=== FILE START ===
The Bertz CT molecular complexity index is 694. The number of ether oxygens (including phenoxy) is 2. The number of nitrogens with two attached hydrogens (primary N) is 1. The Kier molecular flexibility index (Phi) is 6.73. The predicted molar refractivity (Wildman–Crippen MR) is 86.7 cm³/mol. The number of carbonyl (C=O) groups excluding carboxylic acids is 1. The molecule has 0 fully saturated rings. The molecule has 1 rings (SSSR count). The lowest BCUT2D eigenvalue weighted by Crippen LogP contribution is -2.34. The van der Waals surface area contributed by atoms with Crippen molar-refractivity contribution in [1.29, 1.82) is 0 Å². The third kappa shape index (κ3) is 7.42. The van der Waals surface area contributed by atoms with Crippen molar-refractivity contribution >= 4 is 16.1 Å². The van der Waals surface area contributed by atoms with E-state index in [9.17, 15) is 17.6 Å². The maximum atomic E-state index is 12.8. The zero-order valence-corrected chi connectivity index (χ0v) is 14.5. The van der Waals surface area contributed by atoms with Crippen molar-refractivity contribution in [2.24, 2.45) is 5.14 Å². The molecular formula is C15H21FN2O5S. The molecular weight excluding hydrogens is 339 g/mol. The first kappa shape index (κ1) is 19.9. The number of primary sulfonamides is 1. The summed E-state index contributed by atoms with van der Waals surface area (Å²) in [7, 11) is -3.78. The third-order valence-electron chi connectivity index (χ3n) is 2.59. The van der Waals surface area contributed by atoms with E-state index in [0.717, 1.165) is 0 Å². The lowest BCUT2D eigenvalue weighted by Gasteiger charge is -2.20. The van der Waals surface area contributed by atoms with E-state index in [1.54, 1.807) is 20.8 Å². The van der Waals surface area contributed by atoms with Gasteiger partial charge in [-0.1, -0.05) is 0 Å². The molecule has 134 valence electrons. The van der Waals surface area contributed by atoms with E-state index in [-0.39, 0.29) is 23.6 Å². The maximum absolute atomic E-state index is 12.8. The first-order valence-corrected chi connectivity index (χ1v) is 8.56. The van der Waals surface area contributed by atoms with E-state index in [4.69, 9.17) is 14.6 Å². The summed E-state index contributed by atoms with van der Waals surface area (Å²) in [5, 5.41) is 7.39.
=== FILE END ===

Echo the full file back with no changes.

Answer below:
The Bertz CT molecular complexity index is 694. The number of ether oxygens (including phenoxy) is 2. The number of nitrogens with two attached hydrogens (primary N) is 1. The Kier molecular flexibility index (Phi) is 6.73. The predicted molar refractivity (Wildman–Crippen MR) is 86.7 cm³/mol. The number of carbonyl (C=O) groups excluding carboxylic acids is 1. The molecule has 0 fully saturated rings. The molecule has 1 rings (SSSR count). The lowest BCUT2D eigenvalue weighted by Crippen LogP contribution is -2.34. The van der Waals surface area contributed by atoms with Crippen molar-refractivity contribution in [1.29, 1.82) is 0 Å². The third kappa shape index (κ3) is 7.42. The van der Waals surface area contributed by atoms with Crippen molar-refractivity contribution >= 4 is 16.1 Å². The van der Waals surface area contributed by atoms with E-state index in [9.17, 15) is 17.6 Å². The maximum atomic E-state index is 12.8. The zero-order valence-corrected chi connectivity index (χ0v) is 14.5. The van der Waals surface area contributed by atoms with Crippen molar-refractivity contribution in [2.24, 2.45) is 5.14 Å². The molecular formula is C15H21FN2O5S. The molecular weight excluding hydrogens is 339 g/mol. The first kappa shape index (κ1) is 19.9. The number of primary sulfonamides is 1. The summed E-state index contributed by atoms with van der Waals surface area (Å²) in [7, 11) is -3.78. The third-order valence-electron chi connectivity index (χ3n) is 2.59. The van der Waals surface area contributed by atoms with E-state index in [0.717, 1.165) is 0 Å². The lowest BCUT2D eigenvalue weighted by Gasteiger charge is -2.20. The van der Waals surface area contributed by atoms with E-state index in [1.54, 1.807) is 20.8 Å². The van der Waals surface area contributed by atoms with Gasteiger partial charge in [-0.1, -0.05) is 0 Å². The molecule has 134 valence electrons. The van der Waals surface area contributed by atoms with E-state index in [-0.39, 0.29) is 23.6 Å². The maximum absolute atomic E-state index is 12.8. The first-order valence-corrected chi connectivity index (χ1v) is 8.56. The van der Waals surface area contributed by atoms with E-state index in [4.69, 9.17) is 14.6 Å². The summed E-state index contributed by atoms with van der Waals surface area (Å²) in [5, 5.41) is 7.39.